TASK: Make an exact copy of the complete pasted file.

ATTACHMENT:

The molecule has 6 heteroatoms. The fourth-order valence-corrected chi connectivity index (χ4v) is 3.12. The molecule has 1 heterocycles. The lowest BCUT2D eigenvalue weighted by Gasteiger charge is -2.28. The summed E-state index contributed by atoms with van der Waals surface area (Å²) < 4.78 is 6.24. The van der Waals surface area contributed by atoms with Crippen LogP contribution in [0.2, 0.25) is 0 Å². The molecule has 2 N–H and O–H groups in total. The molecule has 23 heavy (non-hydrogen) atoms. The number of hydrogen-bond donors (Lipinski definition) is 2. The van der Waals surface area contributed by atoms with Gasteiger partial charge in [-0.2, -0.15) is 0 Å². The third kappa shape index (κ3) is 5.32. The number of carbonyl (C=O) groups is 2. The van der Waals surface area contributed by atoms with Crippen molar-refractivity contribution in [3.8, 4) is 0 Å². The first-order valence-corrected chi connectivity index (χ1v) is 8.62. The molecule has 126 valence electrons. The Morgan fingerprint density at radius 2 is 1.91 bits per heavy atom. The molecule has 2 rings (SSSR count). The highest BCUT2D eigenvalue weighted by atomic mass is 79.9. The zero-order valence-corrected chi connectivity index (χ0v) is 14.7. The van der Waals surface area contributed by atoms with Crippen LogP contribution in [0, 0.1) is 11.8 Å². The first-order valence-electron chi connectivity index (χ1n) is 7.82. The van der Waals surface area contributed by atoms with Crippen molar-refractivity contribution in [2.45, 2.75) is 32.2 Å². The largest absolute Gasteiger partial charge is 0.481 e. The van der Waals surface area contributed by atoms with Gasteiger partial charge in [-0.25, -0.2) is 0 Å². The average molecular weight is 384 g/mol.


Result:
The molecule has 6 heteroatoms. The fourth-order valence-corrected chi connectivity index (χ4v) is 3.12. The molecule has 1 heterocycles. The lowest BCUT2D eigenvalue weighted by Gasteiger charge is -2.28. The summed E-state index contributed by atoms with van der Waals surface area (Å²) < 4.78 is 6.24. The van der Waals surface area contributed by atoms with Crippen LogP contribution in [0.2, 0.25) is 0 Å². The molecule has 2 N–H and O–H groups in total. The molecule has 23 heavy (non-hydrogen) atoms. The number of hydrogen-bond donors (Lipinski definition) is 2. The van der Waals surface area contributed by atoms with Gasteiger partial charge in [-0.2, -0.15) is 0 Å². The third kappa shape index (κ3) is 5.32. The number of carbonyl (C=O) groups is 2. The van der Waals surface area contributed by atoms with Crippen molar-refractivity contribution in [3.8, 4) is 0 Å². The first-order valence-corrected chi connectivity index (χ1v) is 8.62. The molecule has 126 valence electrons. The Morgan fingerprint density at radius 2 is 1.91 bits per heavy atom. The molecule has 2 rings (SSSR count). The highest BCUT2D eigenvalue weighted by atomic mass is 79.9. The zero-order valence-corrected chi connectivity index (χ0v) is 14.7. The van der Waals surface area contributed by atoms with Crippen LogP contribution in [0, 0.1) is 11.8 Å². The first-order valence-electron chi connectivity index (χ1n) is 7.82. The van der Waals surface area contributed by atoms with Crippen molar-refractivity contribution in [2.45, 2.75) is 32.2 Å². The largest absolute Gasteiger partial charge is 0.481 e. The van der Waals surface area contributed by atoms with Gasteiger partial charge in [-0.25, -0.2) is 0 Å². The average molecular weight is 384 g/mol.